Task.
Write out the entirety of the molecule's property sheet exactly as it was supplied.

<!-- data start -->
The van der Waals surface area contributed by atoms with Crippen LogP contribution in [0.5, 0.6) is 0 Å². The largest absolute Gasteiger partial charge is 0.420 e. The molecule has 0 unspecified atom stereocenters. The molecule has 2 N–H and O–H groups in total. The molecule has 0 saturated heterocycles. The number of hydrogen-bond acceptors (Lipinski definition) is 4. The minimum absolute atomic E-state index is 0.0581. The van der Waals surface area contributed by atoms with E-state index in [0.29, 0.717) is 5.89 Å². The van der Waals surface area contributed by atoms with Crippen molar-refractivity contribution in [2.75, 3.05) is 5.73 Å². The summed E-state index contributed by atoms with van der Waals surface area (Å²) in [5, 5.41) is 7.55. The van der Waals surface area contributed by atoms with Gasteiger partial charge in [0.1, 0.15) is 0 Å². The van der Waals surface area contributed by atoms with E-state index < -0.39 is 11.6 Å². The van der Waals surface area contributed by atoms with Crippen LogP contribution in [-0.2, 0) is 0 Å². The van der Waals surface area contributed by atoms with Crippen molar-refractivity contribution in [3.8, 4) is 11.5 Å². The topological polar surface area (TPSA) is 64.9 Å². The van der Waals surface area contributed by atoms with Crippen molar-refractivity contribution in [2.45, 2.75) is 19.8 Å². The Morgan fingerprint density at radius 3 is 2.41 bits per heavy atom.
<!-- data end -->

The van der Waals surface area contributed by atoms with Crippen LogP contribution in [0.5, 0.6) is 0 Å². The largest absolute Gasteiger partial charge is 0.420 e. The molecule has 0 unspecified atom stereocenters. The molecule has 2 N–H and O–H groups in total. The molecule has 0 saturated heterocycles. The number of hydrogen-bond acceptors (Lipinski definition) is 4. The minimum absolute atomic E-state index is 0.0581. The van der Waals surface area contributed by atoms with E-state index in [0.29, 0.717) is 5.89 Å². The van der Waals surface area contributed by atoms with Crippen molar-refractivity contribution in [2.75, 3.05) is 5.73 Å². The summed E-state index contributed by atoms with van der Waals surface area (Å²) in [5, 5.41) is 7.55. The van der Waals surface area contributed by atoms with Gasteiger partial charge in [0.1, 0.15) is 0 Å². The van der Waals surface area contributed by atoms with E-state index < -0.39 is 11.6 Å². The van der Waals surface area contributed by atoms with Crippen LogP contribution in [-0.2, 0) is 0 Å². The van der Waals surface area contributed by atoms with Crippen molar-refractivity contribution in [3.8, 4) is 11.5 Å². The topological polar surface area (TPSA) is 64.9 Å². The van der Waals surface area contributed by atoms with Crippen molar-refractivity contribution in [2.45, 2.75) is 19.8 Å². The Morgan fingerprint density at radius 3 is 2.41 bits per heavy atom.